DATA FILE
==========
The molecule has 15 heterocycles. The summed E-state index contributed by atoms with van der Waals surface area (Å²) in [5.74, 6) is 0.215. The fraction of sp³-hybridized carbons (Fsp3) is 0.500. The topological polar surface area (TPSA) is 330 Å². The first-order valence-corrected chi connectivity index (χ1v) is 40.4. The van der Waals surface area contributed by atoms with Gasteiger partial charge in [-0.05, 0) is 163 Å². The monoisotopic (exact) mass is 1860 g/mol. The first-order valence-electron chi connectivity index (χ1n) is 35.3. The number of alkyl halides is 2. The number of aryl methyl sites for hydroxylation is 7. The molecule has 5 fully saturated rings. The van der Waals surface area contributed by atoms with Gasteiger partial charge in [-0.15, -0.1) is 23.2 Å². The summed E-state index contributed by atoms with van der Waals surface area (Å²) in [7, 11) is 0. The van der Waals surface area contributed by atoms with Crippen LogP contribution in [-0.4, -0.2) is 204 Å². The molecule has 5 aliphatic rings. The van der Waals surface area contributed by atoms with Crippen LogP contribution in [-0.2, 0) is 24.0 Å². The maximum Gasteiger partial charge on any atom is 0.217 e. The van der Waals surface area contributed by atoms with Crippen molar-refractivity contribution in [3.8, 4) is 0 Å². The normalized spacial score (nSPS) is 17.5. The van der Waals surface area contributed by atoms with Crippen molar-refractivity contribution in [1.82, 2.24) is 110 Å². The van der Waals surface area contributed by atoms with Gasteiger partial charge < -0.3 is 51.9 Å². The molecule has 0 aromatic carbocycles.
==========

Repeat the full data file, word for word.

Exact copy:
The molecule has 15 heterocycles. The summed E-state index contributed by atoms with van der Waals surface area (Å²) in [5.74, 6) is 0.215. The fraction of sp³-hybridized carbons (Fsp3) is 0.500. The topological polar surface area (TPSA) is 330 Å². The first-order valence-corrected chi connectivity index (χ1v) is 40.4. The van der Waals surface area contributed by atoms with Gasteiger partial charge in [-0.05, 0) is 163 Å². The monoisotopic (exact) mass is 1860 g/mol. The first-order valence-electron chi connectivity index (χ1n) is 35.3. The number of alkyl halides is 2. The number of aryl methyl sites for hydroxylation is 7. The molecule has 5 fully saturated rings. The van der Waals surface area contributed by atoms with Gasteiger partial charge in [-0.15, -0.1) is 23.2 Å². The summed E-state index contributed by atoms with van der Waals surface area (Å²) in [7, 11) is 0. The van der Waals surface area contributed by atoms with Crippen LogP contribution in [-0.4, -0.2) is 204 Å². The molecule has 5 aliphatic rings. The van der Waals surface area contributed by atoms with Crippen LogP contribution in [-0.2, 0) is 24.0 Å². The maximum Gasteiger partial charge on any atom is 0.217 e. The van der Waals surface area contributed by atoms with Crippen molar-refractivity contribution in [3.8, 4) is 0 Å². The normalized spacial score (nSPS) is 17.5. The van der Waals surface area contributed by atoms with Crippen molar-refractivity contribution in [1.82, 2.24) is 110 Å². The van der Waals surface area contributed by atoms with Gasteiger partial charge < -0.3 is 51.9 Å². The molecule has 0 aromatic carbocycles.